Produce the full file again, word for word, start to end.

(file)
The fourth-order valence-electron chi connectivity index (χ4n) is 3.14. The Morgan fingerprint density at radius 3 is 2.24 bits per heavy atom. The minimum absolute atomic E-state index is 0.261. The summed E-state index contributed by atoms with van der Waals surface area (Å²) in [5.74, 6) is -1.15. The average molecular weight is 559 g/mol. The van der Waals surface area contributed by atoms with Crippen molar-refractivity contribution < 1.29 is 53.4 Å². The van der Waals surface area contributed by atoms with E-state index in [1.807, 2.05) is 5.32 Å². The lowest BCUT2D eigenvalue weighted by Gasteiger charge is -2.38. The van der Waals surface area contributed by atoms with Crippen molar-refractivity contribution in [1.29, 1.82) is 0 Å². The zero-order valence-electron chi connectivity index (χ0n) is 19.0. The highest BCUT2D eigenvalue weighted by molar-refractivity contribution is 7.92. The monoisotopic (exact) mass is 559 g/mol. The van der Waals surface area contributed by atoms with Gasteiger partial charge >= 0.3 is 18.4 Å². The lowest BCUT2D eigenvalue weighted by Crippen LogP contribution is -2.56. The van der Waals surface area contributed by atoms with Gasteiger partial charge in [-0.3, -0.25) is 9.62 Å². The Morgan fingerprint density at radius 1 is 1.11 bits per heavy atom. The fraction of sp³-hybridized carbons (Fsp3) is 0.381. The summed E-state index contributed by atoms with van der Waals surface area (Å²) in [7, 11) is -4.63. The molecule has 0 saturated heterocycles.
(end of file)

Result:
The fourth-order valence-electron chi connectivity index (χ4n) is 3.14. The Morgan fingerprint density at radius 3 is 2.24 bits per heavy atom. The minimum absolute atomic E-state index is 0.261. The summed E-state index contributed by atoms with van der Waals surface area (Å²) in [5.74, 6) is -1.15. The average molecular weight is 559 g/mol. The van der Waals surface area contributed by atoms with Crippen molar-refractivity contribution < 1.29 is 53.4 Å². The van der Waals surface area contributed by atoms with E-state index in [1.807, 2.05) is 5.32 Å². The lowest BCUT2D eigenvalue weighted by Gasteiger charge is -2.38. The van der Waals surface area contributed by atoms with Crippen molar-refractivity contribution in [1.29, 1.82) is 0 Å². The zero-order valence-electron chi connectivity index (χ0n) is 19.0. The highest BCUT2D eigenvalue weighted by molar-refractivity contribution is 7.92. The monoisotopic (exact) mass is 559 g/mol. The van der Waals surface area contributed by atoms with Gasteiger partial charge >= 0.3 is 18.4 Å². The lowest BCUT2D eigenvalue weighted by Crippen LogP contribution is -2.56. The van der Waals surface area contributed by atoms with Gasteiger partial charge in [-0.3, -0.25) is 9.62 Å². The Morgan fingerprint density at radius 1 is 1.11 bits per heavy atom. The fraction of sp³-hybridized carbons (Fsp3) is 0.381. The summed E-state index contributed by atoms with van der Waals surface area (Å²) in [7, 11) is -4.63. The molecule has 0 saturated heterocycles.